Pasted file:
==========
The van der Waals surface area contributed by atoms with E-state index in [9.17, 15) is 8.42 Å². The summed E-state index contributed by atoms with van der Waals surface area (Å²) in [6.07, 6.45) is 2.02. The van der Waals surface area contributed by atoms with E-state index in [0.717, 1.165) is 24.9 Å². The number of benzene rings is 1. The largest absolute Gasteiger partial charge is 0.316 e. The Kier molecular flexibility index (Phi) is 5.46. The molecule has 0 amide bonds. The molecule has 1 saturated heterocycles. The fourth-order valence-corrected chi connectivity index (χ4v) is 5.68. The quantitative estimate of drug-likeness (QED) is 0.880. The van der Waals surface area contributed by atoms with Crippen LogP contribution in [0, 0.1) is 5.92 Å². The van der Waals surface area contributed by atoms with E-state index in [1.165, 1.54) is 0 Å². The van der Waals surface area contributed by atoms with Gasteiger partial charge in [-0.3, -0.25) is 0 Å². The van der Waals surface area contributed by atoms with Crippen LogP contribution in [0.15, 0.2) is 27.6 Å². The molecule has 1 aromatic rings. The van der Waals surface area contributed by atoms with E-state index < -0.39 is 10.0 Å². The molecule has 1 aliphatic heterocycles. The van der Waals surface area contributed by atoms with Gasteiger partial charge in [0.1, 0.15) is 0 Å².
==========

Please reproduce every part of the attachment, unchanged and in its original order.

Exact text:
The van der Waals surface area contributed by atoms with E-state index in [9.17, 15) is 8.42 Å². The summed E-state index contributed by atoms with van der Waals surface area (Å²) in [6.07, 6.45) is 2.02. The van der Waals surface area contributed by atoms with E-state index in [0.717, 1.165) is 24.9 Å². The number of benzene rings is 1. The largest absolute Gasteiger partial charge is 0.316 e. The Kier molecular flexibility index (Phi) is 5.46. The molecule has 0 amide bonds. The molecule has 1 saturated heterocycles. The fourth-order valence-corrected chi connectivity index (χ4v) is 5.68. The quantitative estimate of drug-likeness (QED) is 0.880. The van der Waals surface area contributed by atoms with Crippen LogP contribution in [0, 0.1) is 5.92 Å². The van der Waals surface area contributed by atoms with E-state index in [1.165, 1.54) is 0 Å². The van der Waals surface area contributed by atoms with Gasteiger partial charge in [-0.3, -0.25) is 0 Å². The van der Waals surface area contributed by atoms with Crippen LogP contribution in [0.15, 0.2) is 27.6 Å². The molecule has 1 aromatic rings. The van der Waals surface area contributed by atoms with E-state index < -0.39 is 10.0 Å². The molecule has 1 aliphatic heterocycles. The van der Waals surface area contributed by atoms with Gasteiger partial charge in [0.1, 0.15) is 0 Å².